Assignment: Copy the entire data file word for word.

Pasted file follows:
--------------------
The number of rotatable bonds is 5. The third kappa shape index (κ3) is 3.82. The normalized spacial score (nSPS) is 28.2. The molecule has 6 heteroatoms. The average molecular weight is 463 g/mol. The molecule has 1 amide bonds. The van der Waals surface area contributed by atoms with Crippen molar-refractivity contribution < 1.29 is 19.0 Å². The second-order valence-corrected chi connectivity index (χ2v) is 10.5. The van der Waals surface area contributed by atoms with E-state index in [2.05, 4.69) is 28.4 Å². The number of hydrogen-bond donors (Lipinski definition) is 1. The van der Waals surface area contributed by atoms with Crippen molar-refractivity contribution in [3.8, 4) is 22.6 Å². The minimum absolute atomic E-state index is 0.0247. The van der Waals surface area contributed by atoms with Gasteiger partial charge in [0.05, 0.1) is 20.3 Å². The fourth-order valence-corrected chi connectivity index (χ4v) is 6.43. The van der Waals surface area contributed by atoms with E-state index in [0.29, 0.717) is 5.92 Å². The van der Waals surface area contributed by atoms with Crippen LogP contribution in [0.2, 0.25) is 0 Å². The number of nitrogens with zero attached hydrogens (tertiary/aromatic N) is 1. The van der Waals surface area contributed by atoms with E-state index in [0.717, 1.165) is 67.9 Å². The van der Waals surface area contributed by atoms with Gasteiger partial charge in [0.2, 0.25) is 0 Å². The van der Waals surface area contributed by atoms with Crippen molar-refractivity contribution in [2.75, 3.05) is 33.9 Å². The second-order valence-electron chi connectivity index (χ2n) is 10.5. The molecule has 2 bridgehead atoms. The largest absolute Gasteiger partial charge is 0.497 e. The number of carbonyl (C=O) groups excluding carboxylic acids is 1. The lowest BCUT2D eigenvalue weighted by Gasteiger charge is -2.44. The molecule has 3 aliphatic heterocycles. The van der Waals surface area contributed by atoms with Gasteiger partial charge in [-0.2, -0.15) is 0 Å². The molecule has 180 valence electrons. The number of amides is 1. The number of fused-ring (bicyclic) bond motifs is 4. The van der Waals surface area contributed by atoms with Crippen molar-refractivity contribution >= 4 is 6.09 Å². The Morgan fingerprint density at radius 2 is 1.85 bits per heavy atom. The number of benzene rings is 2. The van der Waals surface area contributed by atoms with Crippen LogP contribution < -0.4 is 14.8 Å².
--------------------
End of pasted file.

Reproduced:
The number of rotatable bonds is 5. The third kappa shape index (κ3) is 3.82. The normalized spacial score (nSPS) is 28.2. The molecule has 6 heteroatoms. The average molecular weight is 463 g/mol. The molecule has 1 amide bonds. The van der Waals surface area contributed by atoms with Crippen molar-refractivity contribution < 1.29 is 19.0 Å². The second-order valence-corrected chi connectivity index (χ2v) is 10.5. The van der Waals surface area contributed by atoms with E-state index in [2.05, 4.69) is 28.4 Å². The number of hydrogen-bond donors (Lipinski definition) is 1. The van der Waals surface area contributed by atoms with Crippen molar-refractivity contribution in [3.8, 4) is 22.6 Å². The minimum absolute atomic E-state index is 0.0247. The van der Waals surface area contributed by atoms with Gasteiger partial charge in [0.05, 0.1) is 20.3 Å². The fourth-order valence-corrected chi connectivity index (χ4v) is 6.43. The van der Waals surface area contributed by atoms with E-state index in [0.29, 0.717) is 5.92 Å². The van der Waals surface area contributed by atoms with Crippen LogP contribution in [0.2, 0.25) is 0 Å². The number of nitrogens with zero attached hydrogens (tertiary/aromatic N) is 1. The van der Waals surface area contributed by atoms with E-state index in [0.717, 1.165) is 67.9 Å². The van der Waals surface area contributed by atoms with Gasteiger partial charge in [0.2, 0.25) is 0 Å². The van der Waals surface area contributed by atoms with Crippen molar-refractivity contribution in [2.75, 3.05) is 33.9 Å². The second-order valence-electron chi connectivity index (χ2n) is 10.5. The molecule has 2 bridgehead atoms. The largest absolute Gasteiger partial charge is 0.497 e. The number of carbonyl (C=O) groups excluding carboxylic acids is 1. The lowest BCUT2D eigenvalue weighted by Gasteiger charge is -2.44. The molecule has 3 aliphatic heterocycles. The van der Waals surface area contributed by atoms with Gasteiger partial charge in [-0.2, -0.15) is 0 Å². The molecule has 180 valence electrons. The number of amides is 1. The number of fused-ring (bicyclic) bond motifs is 4. The van der Waals surface area contributed by atoms with Crippen molar-refractivity contribution >= 4 is 6.09 Å². The Morgan fingerprint density at radius 2 is 1.85 bits per heavy atom. The number of benzene rings is 2. The van der Waals surface area contributed by atoms with Crippen LogP contribution < -0.4 is 14.8 Å².